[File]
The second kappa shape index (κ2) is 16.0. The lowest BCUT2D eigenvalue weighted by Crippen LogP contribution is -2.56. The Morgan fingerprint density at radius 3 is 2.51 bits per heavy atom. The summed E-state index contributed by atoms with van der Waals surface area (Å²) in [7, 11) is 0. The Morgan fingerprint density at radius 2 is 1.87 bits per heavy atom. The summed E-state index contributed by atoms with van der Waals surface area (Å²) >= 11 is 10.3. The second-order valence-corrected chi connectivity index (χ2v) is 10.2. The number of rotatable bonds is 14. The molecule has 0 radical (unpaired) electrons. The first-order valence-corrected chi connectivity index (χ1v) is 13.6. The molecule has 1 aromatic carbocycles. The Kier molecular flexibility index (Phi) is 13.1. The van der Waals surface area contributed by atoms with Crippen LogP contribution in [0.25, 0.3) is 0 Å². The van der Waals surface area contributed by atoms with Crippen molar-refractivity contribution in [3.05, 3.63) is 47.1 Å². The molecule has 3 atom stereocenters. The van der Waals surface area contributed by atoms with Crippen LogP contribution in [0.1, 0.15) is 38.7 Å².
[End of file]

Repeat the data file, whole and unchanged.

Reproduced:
The second kappa shape index (κ2) is 16.0. The lowest BCUT2D eigenvalue weighted by Crippen LogP contribution is -2.56. The Morgan fingerprint density at radius 3 is 2.51 bits per heavy atom. The summed E-state index contributed by atoms with van der Waals surface area (Å²) in [7, 11) is 0. The Morgan fingerprint density at radius 2 is 1.87 bits per heavy atom. The summed E-state index contributed by atoms with van der Waals surface area (Å²) >= 11 is 10.3. The second-order valence-corrected chi connectivity index (χ2v) is 10.2. The number of rotatable bonds is 14. The molecule has 0 radical (unpaired) electrons. The first-order valence-corrected chi connectivity index (χ1v) is 13.6. The molecule has 1 aromatic carbocycles. The Kier molecular flexibility index (Phi) is 13.1. The van der Waals surface area contributed by atoms with Crippen LogP contribution in [0.25, 0.3) is 0 Å². The van der Waals surface area contributed by atoms with Crippen molar-refractivity contribution in [3.05, 3.63) is 47.1 Å². The molecule has 3 atom stereocenters. The van der Waals surface area contributed by atoms with Crippen LogP contribution in [0.1, 0.15) is 38.7 Å².